Imagine that you are on a treadmill working hard, being pushed to the limit in fact. Not only that, but you have a face-mask and air-tube hookup so that all of the gases going through your lungs are being measured. When you are about ready to conk out, you hear the welcome, "Okay, you can stop." This is how to determine one's VO2 Max

**directly**.

It is both costly and invasive. At least, I wouldn't do it if I didn't have to. But it is the gold standard for determining fitness. The higher the score, the more fit you are. A top athlete may have a VO2 Max in the 70's or even 80's Lance Armstrong

sported one of 85. Miguel Indurain may have had one as high as 95. A very fit 70 year old male would have one in the 40's, as would an average-age male of average fitness.

Okay, now suppose you could get the same result by lying on a bed for five minutes relaxing. The same result! (Okay, maybe a couple of percent one way or the other. At my age, I'm not competing on my bike) Wouldn't it be a no brainer?

Well, it is possible. In fact there are several such indirect measurements. But I was intrigued by Polar's "OwnIndex" which is their term for their indirect measurement of VO2 Max. Polar uses the same units so 45 VO2 Max units are the same as 45 OwnIndex points. For a discussion of the units see Wiki's article

here.

Here is Polar's description of how to perform the test and (below) a table for interpreting the results. Here are the

reliability results offered by Polar. In particular,

"Validity of a test means that the test measures what it is supposed to measure and not something else. The Polar Fitness Test was originally developed on 305 healthy Finnish men and women in a study, where VO2max prediction was developed using artificial neural network analysis. The correlation coefficient between the laboratory measured VO2max and the neural network prediction value was 0.97 and the mean error in the VO2max prediction was 6.5 % which is good compared to any other predictive tests of VO2max."

I'm partial to Polar's OwnIndex because it takes into account HRV (Heart Rate Variability) as one of the predicting factors. But there are a variety of indirect VO2 Max predictors, as it turns out.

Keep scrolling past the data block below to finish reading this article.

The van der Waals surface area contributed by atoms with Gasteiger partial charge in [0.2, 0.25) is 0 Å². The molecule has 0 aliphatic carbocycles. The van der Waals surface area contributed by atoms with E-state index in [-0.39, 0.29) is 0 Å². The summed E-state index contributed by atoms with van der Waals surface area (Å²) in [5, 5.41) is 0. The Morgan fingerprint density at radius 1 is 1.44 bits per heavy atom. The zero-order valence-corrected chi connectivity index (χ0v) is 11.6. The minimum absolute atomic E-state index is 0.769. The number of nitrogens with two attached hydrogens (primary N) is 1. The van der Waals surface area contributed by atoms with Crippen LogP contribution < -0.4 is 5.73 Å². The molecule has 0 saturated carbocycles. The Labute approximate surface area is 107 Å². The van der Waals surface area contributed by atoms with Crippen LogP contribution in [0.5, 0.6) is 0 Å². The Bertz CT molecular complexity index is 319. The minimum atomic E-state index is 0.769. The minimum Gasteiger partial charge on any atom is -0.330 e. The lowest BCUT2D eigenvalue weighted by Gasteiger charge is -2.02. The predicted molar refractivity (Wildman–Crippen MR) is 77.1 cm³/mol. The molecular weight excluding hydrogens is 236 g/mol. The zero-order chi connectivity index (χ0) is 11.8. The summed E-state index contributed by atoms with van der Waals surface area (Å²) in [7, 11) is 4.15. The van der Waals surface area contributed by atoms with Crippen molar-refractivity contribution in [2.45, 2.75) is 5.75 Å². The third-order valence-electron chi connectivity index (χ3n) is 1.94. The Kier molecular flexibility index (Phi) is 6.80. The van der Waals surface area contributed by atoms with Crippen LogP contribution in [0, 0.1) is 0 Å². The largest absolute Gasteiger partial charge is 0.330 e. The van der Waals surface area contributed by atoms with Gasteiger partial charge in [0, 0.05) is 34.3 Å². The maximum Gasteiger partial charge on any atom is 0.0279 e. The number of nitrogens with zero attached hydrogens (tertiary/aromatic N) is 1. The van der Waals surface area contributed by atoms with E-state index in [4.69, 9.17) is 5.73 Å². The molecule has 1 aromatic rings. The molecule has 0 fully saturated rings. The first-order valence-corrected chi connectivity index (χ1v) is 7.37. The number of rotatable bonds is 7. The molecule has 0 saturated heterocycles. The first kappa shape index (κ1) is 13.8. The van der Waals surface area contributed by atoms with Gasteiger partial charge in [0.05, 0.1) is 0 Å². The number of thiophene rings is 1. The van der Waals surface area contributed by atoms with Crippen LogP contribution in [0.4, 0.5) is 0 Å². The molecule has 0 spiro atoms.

One of them (use

this link) has a predictor which uses only your resting heart rate! I've tried it and it is not too bad. Polar shows my OwnIndex as of today as 41. The first test on

this site returns 36 for me. 1/3 of my current heart rate of 66 is 22. Enter that and 36 is returned. But other factors such as age, weight, HRV or previous level of aerobic activity are obviously not taken into account, so I would go with Polar's. (Aside from the fact that is is higher and therefore better.)

Others from that site use more exercise-intensive tests. The second has you walk a mile, then key in your age, weight, time and pulse rate. At some point I will try this one and compare it to Polar's.

There is a 3-minute step test, but you need to find 16.5 in steps. I'd bet that you could do this on a StairMaster

BTW the site has expanded VO2 Max Fitness tables as well. (Polar doesn't include 70 year olds on the

tables I've seen.). Click

here to view the expanded tables.

With a score of 41, I'm right on the cusp between "Excellent" and "Superior" for males between 70-79. Or, looking at it another way, with a score of 41, I have a comparable VO2 Max to men 50-59 in "Good" condition (38-42). Or 20 years younger.

Anyway, I'd like to think so. Unless and until getting on a treadmill to do a direct VO2 Max test, don't hold your breath!